Marie Curie Changed the World of Medicine
by anthony guerriero on April 21, 2013 - 11:26pm
Marie Curie is known to be the grandfather of radioactivity. She was a Polish scientist who was born in 1867 in the city of Warsaw. The youngest amongst 5 children, Marya Sklodovska (birth name) grew up in a poor but well-educated family. In her time period, it was very unusual for women to go to school and pursue a carrier in Chemistry and Biology. Opportunities in Poland were very limited to Marie so she went to Paris where she worked as a governess and attended the Sorbonne where she got a degree in Physics. She finished top in her school. She later got a degree in Math, this time finishing second.
She met her husband Pierre Curie in Paris. He was the chief of the laboratory at the school of Physics and Chemistry. Pierre conducted many experiments on crystals and electronics. He proposed to her and she initially refused. Later on, the two became inseparable and got married.
In 1898, while perusing her studies in radioactivity, Marie discovered two new elements. She named one of them polonium after the country she was born in.
After 4 years of research using uranium tailing from a mine, the Curies were able to extract radium.
It is because of this discovery that people today are able to cure cancer and other illnesses. Marie dedicated most of her time during WWI to install X ray machines in hospitals because it was easier for doctors to locate shrapnel in injured soldiers and people.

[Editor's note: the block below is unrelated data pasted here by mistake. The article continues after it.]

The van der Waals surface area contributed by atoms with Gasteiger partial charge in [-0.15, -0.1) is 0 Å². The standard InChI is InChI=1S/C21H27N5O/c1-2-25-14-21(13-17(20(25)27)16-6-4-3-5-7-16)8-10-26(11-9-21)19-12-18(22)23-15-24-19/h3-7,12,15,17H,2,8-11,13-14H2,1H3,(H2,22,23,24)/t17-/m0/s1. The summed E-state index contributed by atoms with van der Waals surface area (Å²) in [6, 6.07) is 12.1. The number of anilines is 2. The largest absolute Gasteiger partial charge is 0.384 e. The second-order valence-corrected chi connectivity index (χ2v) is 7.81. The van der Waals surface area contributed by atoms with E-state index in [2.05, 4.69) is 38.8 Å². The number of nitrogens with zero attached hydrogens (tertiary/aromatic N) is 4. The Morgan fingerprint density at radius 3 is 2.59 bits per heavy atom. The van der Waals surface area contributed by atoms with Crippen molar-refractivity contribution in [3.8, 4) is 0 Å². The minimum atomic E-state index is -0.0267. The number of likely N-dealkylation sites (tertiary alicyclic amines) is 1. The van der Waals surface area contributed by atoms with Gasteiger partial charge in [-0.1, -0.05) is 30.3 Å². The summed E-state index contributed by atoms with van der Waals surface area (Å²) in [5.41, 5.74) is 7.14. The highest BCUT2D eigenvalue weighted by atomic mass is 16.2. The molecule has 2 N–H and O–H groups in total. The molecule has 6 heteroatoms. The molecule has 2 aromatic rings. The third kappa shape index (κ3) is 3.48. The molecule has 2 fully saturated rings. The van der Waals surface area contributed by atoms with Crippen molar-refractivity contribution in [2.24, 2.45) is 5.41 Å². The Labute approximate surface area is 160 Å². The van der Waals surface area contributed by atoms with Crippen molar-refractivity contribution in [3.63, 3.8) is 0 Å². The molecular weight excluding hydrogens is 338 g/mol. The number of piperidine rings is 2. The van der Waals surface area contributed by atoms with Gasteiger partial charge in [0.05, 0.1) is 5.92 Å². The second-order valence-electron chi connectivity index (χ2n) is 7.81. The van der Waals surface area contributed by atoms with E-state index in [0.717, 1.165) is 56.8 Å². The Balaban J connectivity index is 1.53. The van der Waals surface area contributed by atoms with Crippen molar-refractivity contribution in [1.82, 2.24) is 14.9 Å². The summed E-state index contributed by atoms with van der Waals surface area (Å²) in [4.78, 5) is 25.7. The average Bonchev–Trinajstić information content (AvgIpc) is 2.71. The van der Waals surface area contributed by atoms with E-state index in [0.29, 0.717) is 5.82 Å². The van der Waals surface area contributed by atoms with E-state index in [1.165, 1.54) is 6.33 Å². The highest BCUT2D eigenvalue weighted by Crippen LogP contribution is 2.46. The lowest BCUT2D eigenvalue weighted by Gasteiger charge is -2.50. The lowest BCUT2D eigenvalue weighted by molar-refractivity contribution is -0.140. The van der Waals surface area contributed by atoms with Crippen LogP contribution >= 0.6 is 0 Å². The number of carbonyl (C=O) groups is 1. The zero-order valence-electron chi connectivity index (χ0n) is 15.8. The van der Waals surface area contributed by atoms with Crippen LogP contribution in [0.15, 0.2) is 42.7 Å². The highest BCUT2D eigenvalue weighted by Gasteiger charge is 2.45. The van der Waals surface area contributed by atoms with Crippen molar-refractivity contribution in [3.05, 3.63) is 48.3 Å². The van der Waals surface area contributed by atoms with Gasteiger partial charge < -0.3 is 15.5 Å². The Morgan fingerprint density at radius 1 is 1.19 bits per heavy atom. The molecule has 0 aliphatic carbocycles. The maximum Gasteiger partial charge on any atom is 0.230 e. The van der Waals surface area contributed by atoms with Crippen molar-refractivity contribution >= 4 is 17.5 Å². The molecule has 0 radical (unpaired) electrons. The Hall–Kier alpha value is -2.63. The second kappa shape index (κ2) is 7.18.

Not only did she open doors to many scientists to come but she also pushed the boundaries for female scientific and academic achievements. She also won many awards and published a book entitled.
In 1934 Marie Curie died of cancer form extensive exposure to radiation. Even though her research killed her, she helped save well over millions of lives. Over one million solders in WWI were exanimated by X-ray units.
I came across an article on March 6th2013 written by Charlie Fidelman for the Montreal Gazette about new GPS-like technology for cardiologist to better locate heart problems. The Montreal Heart Institution developed this technology with a team of researchers. Normally a patient with heart problems is exposed to radiation for about 30 minutes in total. With this new technology, the patient is exposed to radiation for less than 3 minutes.
According to an article by Bob Sullivan for the NBC news, security was “beefed up” at TD Garden and Fenway Park during the Bruins-Sabers and Red Sox home game following the tragedy of the Boston bombings. Bob Karl, who runes the security firm Safety Act Consultants, said that some bombs cannot be detected by metal detectors. They are thinking about putting X-ray machines at sporting events to hype up security.
Too much exposure to radiation is bad but it has undoubtedly saved countless of lives as well, not only through medicine but also through security precautions. People are developing Curie’s research into new forms of alternative treatments and improved security systems.